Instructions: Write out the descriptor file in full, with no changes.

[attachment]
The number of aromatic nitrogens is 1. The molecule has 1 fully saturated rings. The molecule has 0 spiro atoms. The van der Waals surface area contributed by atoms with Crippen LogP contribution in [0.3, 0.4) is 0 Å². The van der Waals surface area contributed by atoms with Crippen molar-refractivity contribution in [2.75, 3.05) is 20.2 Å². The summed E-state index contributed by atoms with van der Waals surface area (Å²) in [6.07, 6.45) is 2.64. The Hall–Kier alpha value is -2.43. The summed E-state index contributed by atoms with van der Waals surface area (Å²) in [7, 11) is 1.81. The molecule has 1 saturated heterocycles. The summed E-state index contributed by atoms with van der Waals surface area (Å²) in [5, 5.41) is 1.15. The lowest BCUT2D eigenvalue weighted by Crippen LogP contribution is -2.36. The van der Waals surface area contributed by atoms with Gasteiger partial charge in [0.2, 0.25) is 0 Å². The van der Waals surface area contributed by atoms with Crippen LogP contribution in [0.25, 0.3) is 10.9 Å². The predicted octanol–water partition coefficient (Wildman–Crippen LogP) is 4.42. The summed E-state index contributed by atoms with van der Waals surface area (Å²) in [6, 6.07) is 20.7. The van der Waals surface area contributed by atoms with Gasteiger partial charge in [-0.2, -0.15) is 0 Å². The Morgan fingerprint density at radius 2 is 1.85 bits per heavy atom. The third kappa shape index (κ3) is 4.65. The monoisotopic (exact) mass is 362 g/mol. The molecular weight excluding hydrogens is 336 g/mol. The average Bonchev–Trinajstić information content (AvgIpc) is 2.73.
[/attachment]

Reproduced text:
The number of aromatic nitrogens is 1. The molecule has 1 fully saturated rings. The molecule has 0 spiro atoms. The van der Waals surface area contributed by atoms with Crippen LogP contribution in [0.3, 0.4) is 0 Å². The van der Waals surface area contributed by atoms with Crippen molar-refractivity contribution in [2.75, 3.05) is 20.2 Å². The summed E-state index contributed by atoms with van der Waals surface area (Å²) in [6.07, 6.45) is 2.64. The Hall–Kier alpha value is -2.43. The summed E-state index contributed by atoms with van der Waals surface area (Å²) in [7, 11) is 1.81. The molecule has 1 saturated heterocycles. The summed E-state index contributed by atoms with van der Waals surface area (Å²) in [5, 5.41) is 1.15. The lowest BCUT2D eigenvalue weighted by Crippen LogP contribution is -2.36. The van der Waals surface area contributed by atoms with Gasteiger partial charge in [0.2, 0.25) is 0 Å². The van der Waals surface area contributed by atoms with Crippen LogP contribution in [0.25, 0.3) is 10.9 Å². The predicted octanol–water partition coefficient (Wildman–Crippen LogP) is 4.42. The summed E-state index contributed by atoms with van der Waals surface area (Å²) in [6, 6.07) is 20.7. The van der Waals surface area contributed by atoms with Gasteiger partial charge in [-0.2, -0.15) is 0 Å². The Morgan fingerprint density at radius 2 is 1.85 bits per heavy atom. The third kappa shape index (κ3) is 4.65. The monoisotopic (exact) mass is 362 g/mol. The molecular weight excluding hydrogens is 336 g/mol. The average Bonchev–Trinajstić information content (AvgIpc) is 2.73.